Whether it’s the ever increasing tuition fee or global education becoming a common phenomenon, in today’s times, planning your child’s future from an early stage is crucial. To do so, a child plan is the first step. “It is a savings-cum-insurance plan designed to meet the financial needs of your child in the future. These plans are designed to help parents manage education costs, marriage, and offer benefits at different stages of life. These are comprehensive plans that allow parents to collect adequate funds before time to manage future expenses related to their child,” says Harsh Jain, co-founder and COO at Groww, an app-based investment platform.
When it comes to savings/insurance plans, there are a bevy of options available. Thus, it’s important to understand what each entails. Jain lists down various options and what they mean for those signing up for them.
Child Endowment Plans – In these plans, the premium paid by you (parents) is invested in instruments of debt. These are low-risk investments and are designed to generate low-to-medium returns on your invested funds. They offer tax benefits under Section 80C of the Income Tax Act, 1961.
● Guaranteed Returns Plans – These plans offer an assured amount on the completion of maturity (something like a term deposit). This is a safe way to plan for your child’s future as the risks are very low.
● Market-Linked Plans – Unit-linked Insurance Plans or ULIPs are a great example of market-linked child plans. These plans invest a majority portion of the premium paid by you in market-linked instruments. These plans are highly flexible and offer liquidity after a mandatory lock-in period of five years. They also offer tax benefits under Section 80C and Section 10 (10D) of the Income Tax Act, 1961.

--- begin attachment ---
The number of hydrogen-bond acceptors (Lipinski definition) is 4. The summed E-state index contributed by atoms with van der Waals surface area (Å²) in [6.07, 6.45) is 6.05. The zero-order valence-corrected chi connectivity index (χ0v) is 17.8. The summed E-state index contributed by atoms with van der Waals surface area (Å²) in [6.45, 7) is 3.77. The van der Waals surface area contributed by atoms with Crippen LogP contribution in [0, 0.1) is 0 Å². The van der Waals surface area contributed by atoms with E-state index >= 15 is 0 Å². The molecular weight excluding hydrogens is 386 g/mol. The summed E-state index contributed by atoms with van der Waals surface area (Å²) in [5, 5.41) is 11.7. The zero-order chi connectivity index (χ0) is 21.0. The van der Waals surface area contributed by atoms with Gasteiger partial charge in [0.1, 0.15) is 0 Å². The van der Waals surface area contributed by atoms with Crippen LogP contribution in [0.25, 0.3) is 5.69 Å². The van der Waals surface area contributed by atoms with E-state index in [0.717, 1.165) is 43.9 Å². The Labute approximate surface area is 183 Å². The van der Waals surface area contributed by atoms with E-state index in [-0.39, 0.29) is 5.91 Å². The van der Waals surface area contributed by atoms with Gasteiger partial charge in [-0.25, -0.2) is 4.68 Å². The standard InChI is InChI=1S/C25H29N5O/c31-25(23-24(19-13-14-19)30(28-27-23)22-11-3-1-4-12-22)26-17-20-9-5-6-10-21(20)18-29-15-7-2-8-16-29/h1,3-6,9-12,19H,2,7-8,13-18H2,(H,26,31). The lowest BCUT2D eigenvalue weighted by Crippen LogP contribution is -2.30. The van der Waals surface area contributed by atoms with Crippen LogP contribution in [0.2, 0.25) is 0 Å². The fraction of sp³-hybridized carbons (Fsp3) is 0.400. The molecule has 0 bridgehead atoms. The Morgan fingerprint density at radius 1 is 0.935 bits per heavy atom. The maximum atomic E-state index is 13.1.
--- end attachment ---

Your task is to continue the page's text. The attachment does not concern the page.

● Child Insurance Plans – These are life insurance plans and are available in two variants:
o Single Premium – where the parents pay a single premium every year instead of installments
o Regular Premium – where the plan offers a monthly or quarterly premium payment option
There is no doubt that a clear understanding will prevent you from making incorrect decisions. However, it is also expected that you keep a few points in mind when finalising a plan for your child/children.
• First, the rate of inflation: “This is important because what costs Rs 5 lakh today can double in a few years. Hence, estimating the cost of education by factoring in the rate of inflation is important,” opines Jain.
• Second, tenure of the plan: “This depends on how soon the parents decide to buy the plan. If they are buying it when the child is in kindergarten and want to use the funds for his/her school or early college costs, then the tenure needs to be around 10-12 years. If the plan is being purchased to support only higher education costs (post class XII), then the tenure must be chosen accordingly.”
• Third, turn of events: “This crisis has taught us that life is unpredictable and things can go downhill overnight. Thus, it is advised that partial withdrawal clause is present in the plan. Finally, most child plan providers offer a range of add-ons or riders to help customise the plan based on the parents’ requirements. Some such add-ons are premium waiver rider, death rider, accident benefit, critical illness rider, etc. It is important to go through all riders and choose the one best suited to the financial plan.”
Just like every investment, child plans, too, come with tax benefits. Jain enlists them on the basis of the plan you choose.
Tax benefit on premium
The premium amount paid for a child plan can be deducted from your taxable income up to a limit of Rs 1.5 lakh per annum. This is as per Section 80C of the Income Tax Act, 1961.
Tax benefit on income from a child plan
Any income from a child plan is tax-free as per Section 10 (10D) of the Income Tax Act, 1961.
Parents of children with special needs
Parents of children with special needs can claim the following tax deductions:
i. Up to 33 per cent deduction for the money spent on the child’s treatment under Section 80DDB of the Income Tax Act, 1961
ii. Deduction of up to 40 per cent on expenses relating to a minor disability of the child under Section 80DD
iii. Deduction of up to 80 per cent on expenses relating to a major disability of the child under Section 80DD